Archived Q&A and Reviews


Questions

20 year son having severe anxiety and dropped out of college

Jan 2013

2 years ago I thought I would stop reading this forum because my son turned 18 and went to college out of state. I had no idea that I would posting in the teen newsletter as a parent of a 20 year old.

My son went thru some depression (hid the problem from us in the beginning) earlier this year which turned into a severe anxiety disorder (OCD). He never went to the college therapist as he didn't think they would help. He dropped out of the out-of-state 4-year college(after failing the winter and spring terms),and now refuses medication for his problem. He has severe panic attacks/OCD that stop him from going anywhere freely (he has a car), stays at home all day, doesn't want to look for a job, he wants to keep playing video games all day to keep himself calm. He has disconnected from all his friends (he had few to start with) due to the stigma, and doesn't want to exercise.

We are considering CBT therapy for him. But until then, he needs to occupy himself; we are looking for some volunteer position/ or a place for him to spend his day produtively until he can go to a local community college. We are working, immigrant parents, and at a loss how to help him become social again. He has no one to talk to the whole day. He has a severe reassurance seeking problem as well.

Looking for some advice desperately. Desperate mother


I'm so sorry your son is going through this. I'd put almost all your energy into getting him into CBT--I don't see how he can realistically do much else until he gets his anxiety under control.

To that end, I would make it mandatory that he attends CBT if he wants you to support him. Put your questions about how to occupy his time/support him to his CBT therapist. Hopefully you can find someone who will help you partner in the process, so that, for instance, you know what your son's exercises are so you can provide encouragement to him to do them and feedback to the therapist about whether it's happening.

My foster son has a variety of emotional problems, and that's what's worked best for us--finding a VERY good therapist and then getting advice and help from that person. This has been very effective. Before that, we were just struggling on our own to make meaning of the situation.

My other suggestion: contact your local chapter of the National Alliance for the Mentally Ill (NAMI). Most counties have one; if you don't like yours, try a neighboring county. They offer a great peer support group class that's free and meets weekly (at least it used to). You will meet many other parents there. It will really help you. They have other services as well.

I personally don't think that anti-anxiety meds are all that helpful. They are habit-forming, and they do not get to the root of the problem, and I don't even think they're that effective. This was my experience when watching my ex go through anxiety that led to being home-bound. Your experience may vary.

And lastly, it takes great courage to overcome anxiety. You are asking your son to face major fears all the time. Imagine what you are afraid of (heights? tigers?) and picture yourself facing them day after day. It's hard. If he wants to heal, he will have to be brave. good luck to your family


I am sorry to hear you and your son are going through this painful time. I think that it is wonderful that you are considering CBT therapy for your son - this could help him get some traction on the depression and fear symptoms (which could make it easier for him to get back to doing more healthy, productive activities again).

One outlet for social support I wanted to recommend is through the International OCD Foundation. Under their ''Find Help'' tab, they have a list of local OCD support groups, as well as online and phone OCD support groups.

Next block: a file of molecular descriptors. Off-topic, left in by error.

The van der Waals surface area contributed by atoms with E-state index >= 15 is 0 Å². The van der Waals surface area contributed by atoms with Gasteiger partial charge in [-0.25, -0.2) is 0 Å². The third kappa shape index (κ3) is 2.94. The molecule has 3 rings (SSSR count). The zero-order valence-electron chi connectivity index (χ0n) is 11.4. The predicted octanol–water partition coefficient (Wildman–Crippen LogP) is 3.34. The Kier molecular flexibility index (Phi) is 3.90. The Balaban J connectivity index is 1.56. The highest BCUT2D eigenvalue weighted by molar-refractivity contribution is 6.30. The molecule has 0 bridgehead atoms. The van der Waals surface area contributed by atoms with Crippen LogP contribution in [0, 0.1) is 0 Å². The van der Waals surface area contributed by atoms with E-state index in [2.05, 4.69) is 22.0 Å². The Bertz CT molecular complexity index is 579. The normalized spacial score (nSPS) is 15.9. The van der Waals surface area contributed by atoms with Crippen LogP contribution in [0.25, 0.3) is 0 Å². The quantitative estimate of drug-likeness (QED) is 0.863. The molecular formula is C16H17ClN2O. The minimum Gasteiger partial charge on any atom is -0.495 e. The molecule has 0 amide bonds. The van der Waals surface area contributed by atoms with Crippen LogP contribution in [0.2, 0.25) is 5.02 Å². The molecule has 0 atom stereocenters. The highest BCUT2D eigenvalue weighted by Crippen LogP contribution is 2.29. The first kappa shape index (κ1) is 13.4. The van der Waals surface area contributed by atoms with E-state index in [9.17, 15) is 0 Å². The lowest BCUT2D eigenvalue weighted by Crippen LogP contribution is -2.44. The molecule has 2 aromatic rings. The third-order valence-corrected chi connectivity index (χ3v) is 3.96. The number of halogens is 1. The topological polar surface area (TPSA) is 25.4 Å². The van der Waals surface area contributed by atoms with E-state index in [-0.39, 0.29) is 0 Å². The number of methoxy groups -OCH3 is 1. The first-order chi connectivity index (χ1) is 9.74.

I wish you and your son well on this path to recovery. Please don't hesitate to contact me if I can be helpful in terms of cognitive-behavioral therapy for your son (or provide referrals for CBT folk in the area). I also work as a mental health counselor at Chabot College in Hayward and could give feedback about beginning at a community college. Best wishes, Jennifer


Depressed 20-year-old needs help finding a job

April 2008

Hi, I would like recommendations for a career counselor for a young adult (20). We need someone that has lots of resources, not just suggestions. My son has suffered from major depression since he was about 15. He is finally working with a psychiatrist that seems to be getting him on the right track. My son took the CHSPE to get out of high school and has worked some minimum wage jobs. The longest he held a job was about 14 months. This was a major achievement for him especially since he found the job on his own. However, he is now unemployed and somewhat lost as what to do with his life. He has an interest in cars and DJing. We would love to find someone that is good working with this population and is not outrageously expensive. Thanks, never stop being a parent


Don't waste your time and money with a career counselor/coach. No matter how well meaning they are, they have zero training dealing with depression and psychological issues. It wouldn't help your son, and in fact, might hurt him. It's good you have his depression under control with his psychiatrist monitoring his meds. It sounds like the next step is to find him a good psychotherapist. In due time, as your son works through his issues and starts to feel better, he will be able to make the career decisions that he can't make now. Anon


Look into WorkLink in San Francisco, http://www.transcen.org/worklink/. They provide an employment service for people with all sorts of disabilities, and I'm guessing your son would fit within the population they serve. Their services include career counseling, job placement, and working on the transition into adulthood. They start from a positive view of the client's talents and interests, and help identify jobs and careers where the client can be happy and successful, taking into consideration their dislikes and challenges. Best of luck to you and your son. Mother of another late bloomer